"I Know Where You Are Right Now," New Scientist 207.2767 (July 3, 2010), 30 -31.

Presentations and Events

“Patents and Plato: Map-related Patents in General, and One Clever Inventor in Particular,” on April 12, 2018, at the Library of Congress, in Washington, DC, at the monthly meeting of the Washington Map Society.

“The Four Shorelines of Coastal Cartography,” on May 2, 2017, in Boston, MA, at the Norman B. Leventhal Map Center at the Boston Public Library, in the lecture series Regions and Seasons: Mapping Climate through History, presented in partnership with the Boston Map Society.

“Cartography in the Twentieth Century: Revolutions, Stories, and Inventions,” on November 17, 2015, in Burlington, VT, at the University of Vermont, in the Dan and Carole Burack President’s Distinguished Lecture Series.

"Geographic Names: Roles, Rhetoric, and Resistance,” on September 18, 2015, in Washington, DC, at the U.S. Library of Congress, as keynote address at the symposium Traditions and Transitions: Celebrating the 125th Anniversary of the U.S. Board on Geographic Names.

"The Twentieth Century as an Era in Map History: Tipping Point or Merely Distinctive?" on May 15, 2014, in Washington, DC, as keynote speaker for the conference "From Terra to Terabytes: The History of 20th Century Cartography and Beyond," 15-16 May, sponsored by the Philip Lee Phillips Map Society of the Library of Congress.

"Coastal Cartography's Four Shorelines: From Christopher Columbus to Hurricane Sandy," on April 4, 2014, in Stony Brook, NY, at Stony Brook University, as guest speaker in the Humanities for the Environment series, at the Humanities Institute.

"Designing the Political Cartography of the Oceans," on February 21, 2014, in Cambridge, MA, at the Graduate School of Design, Harvard University, for The Ocean Turn: An Advanced Landscape Infrastructure Seminar.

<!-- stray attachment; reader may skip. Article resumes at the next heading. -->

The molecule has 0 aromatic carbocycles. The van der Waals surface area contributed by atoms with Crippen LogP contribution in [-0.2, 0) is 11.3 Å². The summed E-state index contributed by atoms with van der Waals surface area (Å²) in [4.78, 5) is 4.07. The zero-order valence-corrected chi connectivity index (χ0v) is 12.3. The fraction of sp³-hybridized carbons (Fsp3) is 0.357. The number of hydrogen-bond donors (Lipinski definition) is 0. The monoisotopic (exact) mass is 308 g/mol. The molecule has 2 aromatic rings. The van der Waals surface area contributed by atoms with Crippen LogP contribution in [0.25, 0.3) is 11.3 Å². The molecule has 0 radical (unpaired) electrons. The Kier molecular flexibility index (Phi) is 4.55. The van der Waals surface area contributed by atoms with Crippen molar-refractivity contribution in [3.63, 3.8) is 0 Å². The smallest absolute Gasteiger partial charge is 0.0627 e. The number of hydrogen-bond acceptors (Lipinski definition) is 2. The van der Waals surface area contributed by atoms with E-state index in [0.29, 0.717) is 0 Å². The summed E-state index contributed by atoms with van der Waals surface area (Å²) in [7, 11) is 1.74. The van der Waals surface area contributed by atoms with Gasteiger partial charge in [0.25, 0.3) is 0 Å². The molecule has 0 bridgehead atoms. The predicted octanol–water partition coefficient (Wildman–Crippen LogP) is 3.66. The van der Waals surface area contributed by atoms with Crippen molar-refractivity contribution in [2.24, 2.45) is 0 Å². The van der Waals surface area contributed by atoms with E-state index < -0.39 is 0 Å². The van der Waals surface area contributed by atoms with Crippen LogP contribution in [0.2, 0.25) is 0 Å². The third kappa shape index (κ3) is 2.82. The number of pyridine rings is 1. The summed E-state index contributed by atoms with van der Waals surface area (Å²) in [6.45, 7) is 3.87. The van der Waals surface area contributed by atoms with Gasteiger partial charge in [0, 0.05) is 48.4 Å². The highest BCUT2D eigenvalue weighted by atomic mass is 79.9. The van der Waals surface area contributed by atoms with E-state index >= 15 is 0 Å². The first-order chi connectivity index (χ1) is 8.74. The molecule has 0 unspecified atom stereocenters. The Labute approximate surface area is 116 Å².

"The 'Critical Turn' in Cartography: New Direction or Unsafe Lane Change," on October 4, 2013, in Passau, Germany, as an invited paper in a special session on critical cartography, at Deutscher Geographentag 2013.

"Persuasive Cartography: Using Maps to Influence Opinion and Control Behavior," on August 5, 2013, at Dartmouth College, in Hanover, NH, as a public lecture co-sponsored by Dartmouth Digital Humanities and the Department of Geography.

"Innovation and Inertia in Thematic Mapping: Examples from Atmospheric and Census Cartography," on October 21, 2012, in Princeton, NJ, as opening lecture for "First X, Then Y, Now Z," an exhibit on the history of thematic mapping at Princeton University's Firestone Library.

"Mercator's Projection: Milestone, Steppingstone, and Millstone," on September 14, 2012, as the tenth Douglas Clay Ridgeley Distinguished Lecturer, in the Department of Geography-Geology at Illinois State University, Normal, IL.  

"The Mercator Projection and Its Impact, Adoption, Controversy, and Survival from the Sixteenth Century to the Present Day," on April 27, 2012, in Sint-Niklaas, Belgium, as keynote speaker at the conference "Mercator Revisited: Cartography in the Age of Discovery," sponsored by Universiteit Gent and the International Cartographic Association.  

"Mercator's World Map: Contribution and Controversy," on March 10, 2012, in New York City, for the New York Map Society and the New York Public Library, Mid-Manhattan Branch.

"Mercator's Projection: Conformality, Scale, and Controversy," on March 1, 2012, in Essen, Germany, as keynote speaker at the conference Gerhard Mercator: Wissenschaft und Wissenstransfer [Gerard Mercator: Science and Knowledge Transfer], sponsored by Stiftung Mercator [the Mercator Foundation], Germany's third largest private foundation.

"Air Apparent: Rotating Storms, Lake-Effect Snow, and Two Hundred Years of Meteorological Cartography," on November 4, 2011, in Hamilton, NY, in the Natural Sciences and Mathematics Colloquium Series, Colgate University"The Cartographic Recognition of the Great Lakes Snowbelts," on March 23, 2011, in Ithaca, NY, at the 19th U.S.-Canadian Great Lakes Operational Meteorology Workshop; sponsored by NOAA, Environment Canada, and Cornell University.

"Fear and Loathing in Geopolitics: Cartographies of Pretension and Persuasion," on November 12, 2010, in Williamsburg, VA, in the Geopolitics Fall Lecture Series, sponsored by the Reves Center for International Studies and the Department of Government at the College of William and Mary.

Previous Teaching Appointments

1998—, Distinguished Professor of Geography
1979-98, Professor of Geography
1973-79, Associate Professor of Geography
1970-73, Assistant Professor [State University of New York at Albany]
1969-70, Assistant Professor [University of Rhode Island]